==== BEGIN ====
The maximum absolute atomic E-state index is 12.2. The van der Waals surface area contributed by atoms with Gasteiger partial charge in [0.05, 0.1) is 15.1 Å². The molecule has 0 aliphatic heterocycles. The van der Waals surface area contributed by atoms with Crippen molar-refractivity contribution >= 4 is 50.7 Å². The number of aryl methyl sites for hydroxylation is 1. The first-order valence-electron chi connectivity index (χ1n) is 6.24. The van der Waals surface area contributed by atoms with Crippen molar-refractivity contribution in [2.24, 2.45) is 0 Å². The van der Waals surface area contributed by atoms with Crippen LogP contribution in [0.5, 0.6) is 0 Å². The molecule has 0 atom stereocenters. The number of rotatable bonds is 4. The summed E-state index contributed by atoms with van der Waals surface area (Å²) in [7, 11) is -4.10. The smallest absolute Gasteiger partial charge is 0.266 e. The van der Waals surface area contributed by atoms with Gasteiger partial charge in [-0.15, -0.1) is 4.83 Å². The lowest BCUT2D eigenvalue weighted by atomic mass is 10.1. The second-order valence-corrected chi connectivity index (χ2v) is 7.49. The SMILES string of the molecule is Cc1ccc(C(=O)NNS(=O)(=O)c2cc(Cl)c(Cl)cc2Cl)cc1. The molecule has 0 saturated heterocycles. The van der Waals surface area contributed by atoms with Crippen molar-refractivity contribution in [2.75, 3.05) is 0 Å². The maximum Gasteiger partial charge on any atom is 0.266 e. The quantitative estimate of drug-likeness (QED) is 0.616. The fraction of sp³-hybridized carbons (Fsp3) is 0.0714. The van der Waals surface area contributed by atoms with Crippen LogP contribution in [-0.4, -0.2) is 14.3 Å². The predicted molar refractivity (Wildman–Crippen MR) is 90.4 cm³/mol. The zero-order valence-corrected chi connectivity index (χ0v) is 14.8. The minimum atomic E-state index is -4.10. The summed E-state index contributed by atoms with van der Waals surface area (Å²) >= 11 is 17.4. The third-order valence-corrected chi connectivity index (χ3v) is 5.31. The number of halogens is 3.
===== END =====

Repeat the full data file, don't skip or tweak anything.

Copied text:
The maximum absolute atomic E-state index is 12.2. The van der Waals surface area contributed by atoms with Gasteiger partial charge in [0.05, 0.1) is 15.1 Å². The molecule has 0 aliphatic heterocycles. The van der Waals surface area contributed by atoms with Crippen molar-refractivity contribution >= 4 is 50.7 Å². The number of aryl methyl sites for hydroxylation is 1. The first-order valence-electron chi connectivity index (χ1n) is 6.24. The van der Waals surface area contributed by atoms with Crippen molar-refractivity contribution in [2.24, 2.45) is 0 Å². The van der Waals surface area contributed by atoms with Crippen LogP contribution in [0.5, 0.6) is 0 Å². The molecule has 0 atom stereocenters. The number of rotatable bonds is 4. The summed E-state index contributed by atoms with van der Waals surface area (Å²) in [7, 11) is -4.10. The smallest absolute Gasteiger partial charge is 0.266 e. The van der Waals surface area contributed by atoms with Gasteiger partial charge in [-0.15, -0.1) is 4.83 Å². The lowest BCUT2D eigenvalue weighted by atomic mass is 10.1. The second-order valence-corrected chi connectivity index (χ2v) is 7.49. The SMILES string of the molecule is Cc1ccc(C(=O)NNS(=O)(=O)c2cc(Cl)c(Cl)cc2Cl)cc1. The molecule has 0 saturated heterocycles. The van der Waals surface area contributed by atoms with Crippen molar-refractivity contribution in [2.75, 3.05) is 0 Å². The maximum Gasteiger partial charge on any atom is 0.266 e. The quantitative estimate of drug-likeness (QED) is 0.616. The fraction of sp³-hybridized carbons (Fsp3) is 0.0714. The van der Waals surface area contributed by atoms with Crippen LogP contribution in [-0.4, -0.2) is 14.3 Å². The predicted molar refractivity (Wildman–Crippen MR) is 90.4 cm³/mol. The zero-order valence-corrected chi connectivity index (χ0v) is 14.8. The minimum atomic E-state index is -4.10. The summed E-state index contributed by atoms with van der Waals surface area (Å²) >= 11 is 17.4. The third-order valence-corrected chi connectivity index (χ3v) is 5.31. The number of halogens is 3.